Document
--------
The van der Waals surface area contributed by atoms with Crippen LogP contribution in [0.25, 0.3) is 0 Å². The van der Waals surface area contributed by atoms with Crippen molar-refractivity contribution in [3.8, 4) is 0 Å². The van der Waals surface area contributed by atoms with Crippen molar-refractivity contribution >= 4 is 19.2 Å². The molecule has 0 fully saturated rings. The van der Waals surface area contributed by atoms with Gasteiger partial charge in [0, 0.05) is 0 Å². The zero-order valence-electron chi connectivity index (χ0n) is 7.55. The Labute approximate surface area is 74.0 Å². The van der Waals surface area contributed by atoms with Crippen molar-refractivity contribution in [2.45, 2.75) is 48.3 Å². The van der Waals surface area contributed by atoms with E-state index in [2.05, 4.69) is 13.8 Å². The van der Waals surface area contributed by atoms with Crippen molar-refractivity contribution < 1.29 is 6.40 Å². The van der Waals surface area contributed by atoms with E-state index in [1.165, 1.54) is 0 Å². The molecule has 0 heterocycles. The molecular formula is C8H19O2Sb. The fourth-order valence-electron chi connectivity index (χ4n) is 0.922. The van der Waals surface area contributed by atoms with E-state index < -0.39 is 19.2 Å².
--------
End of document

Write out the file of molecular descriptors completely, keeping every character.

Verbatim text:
The van der Waals surface area contributed by atoms with Crippen LogP contribution in [0.25, 0.3) is 0 Å². The van der Waals surface area contributed by atoms with Crippen molar-refractivity contribution in [3.8, 4) is 0 Å². The van der Waals surface area contributed by atoms with Crippen molar-refractivity contribution >= 4 is 19.2 Å². The molecule has 0 fully saturated rings. The van der Waals surface area contributed by atoms with Gasteiger partial charge in [0, 0.05) is 0 Å². The zero-order valence-electron chi connectivity index (χ0n) is 7.55. The Labute approximate surface area is 74.0 Å². The van der Waals surface area contributed by atoms with Crippen molar-refractivity contribution in [2.45, 2.75) is 48.3 Å². The van der Waals surface area contributed by atoms with E-state index in [2.05, 4.69) is 13.8 Å². The van der Waals surface area contributed by atoms with Crippen molar-refractivity contribution < 1.29 is 6.40 Å². The van der Waals surface area contributed by atoms with E-state index in [1.165, 1.54) is 0 Å². The molecule has 0 heterocycles. The molecular formula is C8H19O2Sb. The fourth-order valence-electron chi connectivity index (χ4n) is 0.922. The van der Waals surface area contributed by atoms with E-state index < -0.39 is 19.2 Å².